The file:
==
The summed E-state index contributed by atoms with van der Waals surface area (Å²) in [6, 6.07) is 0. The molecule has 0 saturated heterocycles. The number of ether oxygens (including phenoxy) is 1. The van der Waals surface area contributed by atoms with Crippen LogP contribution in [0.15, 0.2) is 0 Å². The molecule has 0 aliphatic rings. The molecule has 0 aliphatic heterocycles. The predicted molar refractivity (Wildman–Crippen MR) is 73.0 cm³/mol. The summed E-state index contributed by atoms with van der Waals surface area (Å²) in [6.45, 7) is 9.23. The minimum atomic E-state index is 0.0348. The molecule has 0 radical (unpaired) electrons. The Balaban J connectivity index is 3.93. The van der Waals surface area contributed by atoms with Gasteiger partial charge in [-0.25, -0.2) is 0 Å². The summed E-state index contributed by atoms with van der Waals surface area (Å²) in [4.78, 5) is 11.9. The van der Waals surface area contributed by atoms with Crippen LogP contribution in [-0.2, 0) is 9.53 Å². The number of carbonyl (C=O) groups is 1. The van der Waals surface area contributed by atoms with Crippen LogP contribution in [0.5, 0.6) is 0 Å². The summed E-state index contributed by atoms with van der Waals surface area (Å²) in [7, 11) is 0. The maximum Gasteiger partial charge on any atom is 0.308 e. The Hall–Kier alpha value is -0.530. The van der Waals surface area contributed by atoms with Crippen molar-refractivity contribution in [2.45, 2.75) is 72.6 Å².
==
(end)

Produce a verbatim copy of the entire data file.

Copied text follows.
The summed E-state index contributed by atoms with van der Waals surface area (Å²) in [6, 6.07) is 0. The molecule has 0 saturated heterocycles. The number of ether oxygens (including phenoxy) is 1. The van der Waals surface area contributed by atoms with Crippen LogP contribution in [0.15, 0.2) is 0 Å². The molecule has 0 aliphatic rings. The molecule has 0 aliphatic heterocycles. The predicted molar refractivity (Wildman–Crippen MR) is 73.0 cm³/mol. The summed E-state index contributed by atoms with van der Waals surface area (Å²) in [6.45, 7) is 9.23. The minimum atomic E-state index is 0.0348. The molecule has 0 radical (unpaired) electrons. The Balaban J connectivity index is 3.93. The van der Waals surface area contributed by atoms with Gasteiger partial charge in [-0.25, -0.2) is 0 Å². The summed E-state index contributed by atoms with van der Waals surface area (Å²) in [4.78, 5) is 11.9. The van der Waals surface area contributed by atoms with Crippen LogP contribution in [-0.2, 0) is 9.53 Å². The number of carbonyl (C=O) groups is 1. The van der Waals surface area contributed by atoms with Crippen LogP contribution in [0.5, 0.6) is 0 Å². The summed E-state index contributed by atoms with van der Waals surface area (Å²) in [7, 11) is 0. The maximum Gasteiger partial charge on any atom is 0.308 e. The Hall–Kier alpha value is -0.530. The van der Waals surface area contributed by atoms with Crippen molar-refractivity contribution in [2.45, 2.75) is 72.6 Å².